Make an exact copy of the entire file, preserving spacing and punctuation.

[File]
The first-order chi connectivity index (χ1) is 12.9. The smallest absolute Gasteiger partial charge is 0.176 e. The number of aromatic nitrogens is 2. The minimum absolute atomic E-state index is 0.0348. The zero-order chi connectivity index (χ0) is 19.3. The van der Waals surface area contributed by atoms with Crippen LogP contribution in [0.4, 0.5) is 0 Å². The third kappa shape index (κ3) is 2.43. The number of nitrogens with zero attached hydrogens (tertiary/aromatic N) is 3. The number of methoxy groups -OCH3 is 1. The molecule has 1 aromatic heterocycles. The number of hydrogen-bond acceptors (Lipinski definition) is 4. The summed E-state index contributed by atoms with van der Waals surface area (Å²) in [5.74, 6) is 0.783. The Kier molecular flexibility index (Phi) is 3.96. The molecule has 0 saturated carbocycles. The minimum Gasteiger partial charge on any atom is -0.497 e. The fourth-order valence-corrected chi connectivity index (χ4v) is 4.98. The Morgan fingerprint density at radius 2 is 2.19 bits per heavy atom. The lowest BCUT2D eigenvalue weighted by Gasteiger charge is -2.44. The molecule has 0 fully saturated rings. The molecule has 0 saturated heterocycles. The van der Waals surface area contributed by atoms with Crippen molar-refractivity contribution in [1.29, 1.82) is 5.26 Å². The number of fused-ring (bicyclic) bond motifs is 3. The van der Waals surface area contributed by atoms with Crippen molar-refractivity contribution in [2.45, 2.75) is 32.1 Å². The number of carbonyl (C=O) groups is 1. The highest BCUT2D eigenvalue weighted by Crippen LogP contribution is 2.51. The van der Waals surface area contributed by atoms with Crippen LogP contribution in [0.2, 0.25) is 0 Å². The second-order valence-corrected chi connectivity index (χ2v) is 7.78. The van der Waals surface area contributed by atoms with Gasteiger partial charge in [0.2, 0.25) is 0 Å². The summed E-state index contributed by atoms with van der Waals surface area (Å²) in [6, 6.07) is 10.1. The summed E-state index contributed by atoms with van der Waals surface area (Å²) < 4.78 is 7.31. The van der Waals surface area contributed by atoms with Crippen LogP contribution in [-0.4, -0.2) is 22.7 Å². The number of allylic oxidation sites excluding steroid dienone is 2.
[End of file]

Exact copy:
The first-order chi connectivity index (χ1) is 12.9. The smallest absolute Gasteiger partial charge is 0.176 e. The number of aromatic nitrogens is 2. The minimum absolute atomic E-state index is 0.0348. The zero-order chi connectivity index (χ0) is 19.3. The van der Waals surface area contributed by atoms with Crippen LogP contribution in [0.4, 0.5) is 0 Å². The third kappa shape index (κ3) is 2.43. The number of nitrogens with zero attached hydrogens (tertiary/aromatic N) is 3. The number of methoxy groups -OCH3 is 1. The molecule has 1 aromatic heterocycles. The number of hydrogen-bond acceptors (Lipinski definition) is 4. The summed E-state index contributed by atoms with van der Waals surface area (Å²) in [5.74, 6) is 0.783. The Kier molecular flexibility index (Phi) is 3.96. The molecule has 0 saturated carbocycles. The minimum Gasteiger partial charge on any atom is -0.497 e. The fourth-order valence-corrected chi connectivity index (χ4v) is 4.98. The Morgan fingerprint density at radius 2 is 2.19 bits per heavy atom. The lowest BCUT2D eigenvalue weighted by Gasteiger charge is -2.44. The molecule has 0 fully saturated rings. The molecule has 0 saturated heterocycles. The van der Waals surface area contributed by atoms with Crippen molar-refractivity contribution in [1.29, 1.82) is 5.26 Å². The number of fused-ring (bicyclic) bond motifs is 3. The van der Waals surface area contributed by atoms with Crippen molar-refractivity contribution in [2.45, 2.75) is 32.1 Å². The number of carbonyl (C=O) groups is 1. The highest BCUT2D eigenvalue weighted by Crippen LogP contribution is 2.51. The van der Waals surface area contributed by atoms with Crippen LogP contribution in [0.2, 0.25) is 0 Å². The second-order valence-corrected chi connectivity index (χ2v) is 7.78. The van der Waals surface area contributed by atoms with Gasteiger partial charge in [0.2, 0.25) is 0 Å². The summed E-state index contributed by atoms with van der Waals surface area (Å²) in [6, 6.07) is 10.1. The summed E-state index contributed by atoms with van der Waals surface area (Å²) < 4.78 is 7.31. The van der Waals surface area contributed by atoms with Crippen LogP contribution in [-0.4, -0.2) is 22.7 Å². The number of allylic oxidation sites excluding steroid dienone is 2.